Swimming is a local sport that never goes out of style on the Outer Banks, and with literally miles of ocean and sound waters to paddle around, there's no shortage of refreshing locales to enjoy a dip. Vacationers will find they have their choice of swimming destinations, from the fun and challenging ocean waves, to the shallow splashing waters of the sound, to the assortment of public and community pools found all along the islands.
The Outer Banks is considered one of the best family vacation destinations on the East Coast, and the wide-open natural setting of sand, surf and sun lends itself easily to fun activities for "kids" of all ages. While rival vacation destinations may have more diversions, bars, and beach boardwalks, it's easy for vacationing families to stay simply entertained on the Outer Banks, particularly the younger ones in the group.
Northeast North Carolina may be best known for its miles of uncluttered beaches, farm land, and assortment of seafood restaurants and charming local shops, but for golfers, the Northeast NC can be an ideal and serene golfing retreat. While neighboring vacation destinations, like Myrtle beach, SC, may boast dozens of golf courses clustered together, Northeast North Carolina's courses are scattered throughout the Outer Banks, the Currituck mainland and nearby towns just a short drive away.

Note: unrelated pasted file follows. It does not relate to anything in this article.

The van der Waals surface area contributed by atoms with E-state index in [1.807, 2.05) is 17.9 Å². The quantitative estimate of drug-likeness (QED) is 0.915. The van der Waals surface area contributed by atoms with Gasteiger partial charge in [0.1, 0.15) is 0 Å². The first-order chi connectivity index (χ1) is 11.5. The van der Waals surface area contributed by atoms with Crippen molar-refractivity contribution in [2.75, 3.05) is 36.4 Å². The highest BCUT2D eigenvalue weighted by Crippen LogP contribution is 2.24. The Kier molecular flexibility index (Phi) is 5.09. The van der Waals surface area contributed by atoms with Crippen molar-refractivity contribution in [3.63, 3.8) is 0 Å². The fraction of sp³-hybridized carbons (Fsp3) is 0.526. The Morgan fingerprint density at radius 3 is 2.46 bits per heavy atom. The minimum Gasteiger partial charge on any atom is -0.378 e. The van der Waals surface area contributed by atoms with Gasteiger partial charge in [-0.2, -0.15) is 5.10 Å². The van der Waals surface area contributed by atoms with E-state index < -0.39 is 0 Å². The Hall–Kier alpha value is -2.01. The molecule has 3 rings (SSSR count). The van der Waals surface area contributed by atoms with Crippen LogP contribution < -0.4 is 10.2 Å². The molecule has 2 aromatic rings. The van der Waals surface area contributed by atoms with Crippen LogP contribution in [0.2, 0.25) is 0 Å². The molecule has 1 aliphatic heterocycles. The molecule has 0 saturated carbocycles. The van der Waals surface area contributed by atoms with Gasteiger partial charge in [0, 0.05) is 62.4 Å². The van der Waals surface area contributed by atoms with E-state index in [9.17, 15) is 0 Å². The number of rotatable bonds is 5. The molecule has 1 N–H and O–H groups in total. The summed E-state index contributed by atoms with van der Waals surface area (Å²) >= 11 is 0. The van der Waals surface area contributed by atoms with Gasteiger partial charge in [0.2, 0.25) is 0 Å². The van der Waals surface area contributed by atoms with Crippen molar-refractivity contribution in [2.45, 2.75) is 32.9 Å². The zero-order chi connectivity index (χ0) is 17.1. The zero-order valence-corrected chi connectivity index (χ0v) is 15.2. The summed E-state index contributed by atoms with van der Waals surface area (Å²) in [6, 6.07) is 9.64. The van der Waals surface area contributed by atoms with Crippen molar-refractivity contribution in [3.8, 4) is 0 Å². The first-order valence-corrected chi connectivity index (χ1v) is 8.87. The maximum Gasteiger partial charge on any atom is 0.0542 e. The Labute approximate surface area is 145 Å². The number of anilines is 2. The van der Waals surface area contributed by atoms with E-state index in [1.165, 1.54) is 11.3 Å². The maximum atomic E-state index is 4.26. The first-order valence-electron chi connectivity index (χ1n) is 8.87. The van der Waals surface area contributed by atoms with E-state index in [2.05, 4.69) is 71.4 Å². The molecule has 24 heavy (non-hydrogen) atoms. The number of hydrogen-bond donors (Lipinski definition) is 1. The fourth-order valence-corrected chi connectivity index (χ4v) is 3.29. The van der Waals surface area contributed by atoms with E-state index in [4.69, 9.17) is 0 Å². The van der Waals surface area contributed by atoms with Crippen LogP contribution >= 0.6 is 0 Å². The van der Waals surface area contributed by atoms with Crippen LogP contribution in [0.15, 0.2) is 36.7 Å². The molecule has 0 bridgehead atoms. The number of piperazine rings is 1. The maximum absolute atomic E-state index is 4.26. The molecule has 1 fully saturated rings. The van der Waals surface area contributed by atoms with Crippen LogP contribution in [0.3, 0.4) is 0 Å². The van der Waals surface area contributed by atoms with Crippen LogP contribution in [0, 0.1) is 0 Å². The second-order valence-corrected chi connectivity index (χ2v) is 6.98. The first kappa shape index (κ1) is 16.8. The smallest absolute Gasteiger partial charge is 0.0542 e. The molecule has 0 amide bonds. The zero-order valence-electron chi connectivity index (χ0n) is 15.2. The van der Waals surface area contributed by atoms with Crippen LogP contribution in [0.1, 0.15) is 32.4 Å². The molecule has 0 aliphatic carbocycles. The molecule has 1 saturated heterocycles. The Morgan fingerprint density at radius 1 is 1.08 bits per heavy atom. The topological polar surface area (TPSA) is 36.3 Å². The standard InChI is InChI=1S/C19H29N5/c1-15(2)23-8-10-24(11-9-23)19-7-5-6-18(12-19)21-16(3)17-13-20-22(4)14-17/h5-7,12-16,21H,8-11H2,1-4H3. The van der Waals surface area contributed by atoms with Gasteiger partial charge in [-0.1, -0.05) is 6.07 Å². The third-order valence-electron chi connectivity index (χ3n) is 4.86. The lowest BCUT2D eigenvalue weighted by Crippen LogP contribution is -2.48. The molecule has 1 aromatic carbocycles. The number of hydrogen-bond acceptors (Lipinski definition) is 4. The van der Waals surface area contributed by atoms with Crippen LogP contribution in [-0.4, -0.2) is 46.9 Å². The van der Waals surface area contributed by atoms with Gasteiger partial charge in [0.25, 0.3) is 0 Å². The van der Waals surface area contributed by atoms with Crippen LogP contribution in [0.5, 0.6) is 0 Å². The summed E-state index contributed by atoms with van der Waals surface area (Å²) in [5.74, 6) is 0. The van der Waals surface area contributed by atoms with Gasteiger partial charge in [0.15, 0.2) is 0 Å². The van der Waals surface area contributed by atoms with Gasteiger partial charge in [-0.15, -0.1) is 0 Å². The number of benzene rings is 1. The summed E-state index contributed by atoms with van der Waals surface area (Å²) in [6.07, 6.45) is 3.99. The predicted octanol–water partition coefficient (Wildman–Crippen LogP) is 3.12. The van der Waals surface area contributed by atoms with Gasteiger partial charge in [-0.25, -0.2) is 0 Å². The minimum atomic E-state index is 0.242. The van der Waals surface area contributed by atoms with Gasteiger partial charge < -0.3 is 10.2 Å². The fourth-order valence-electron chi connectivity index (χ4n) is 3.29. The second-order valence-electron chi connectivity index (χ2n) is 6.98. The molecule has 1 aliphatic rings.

Jockey's Ridge State Park is an unmistakable landmark for Nags Head vacationers and virtually everyone passing through along the main beach bypass, US 158. This park is marked by its towering sand dunes, which reach 80' - 100' feet tall and look more at home in a vast dessert than in a coastal beach town. These dues are barren, and made up of nothing but Outer Banks sand, providing an incredible playground for hang gliders, sand boarders, and anyone who doesn't mind a long hike and some incredible island-spanning views.
Like an unexpected gift, the sighting of dolphins along the Outer Banks delights and amuses many summer visitors. Many people view these chance encounters as a treasured highlight to a relaxing vacation and will happily spend hours observing the dolphins' antics. What few people realize is that they are likely viewing the same group of dolphins, day after day and summer after summer. Some bottlenose dolphins will spend their summers in the waters of the Outer Banks and then migrate south for the winter only to return again in the early summer the next year. This early migration has led some people to call them the "Retirees of the Sea."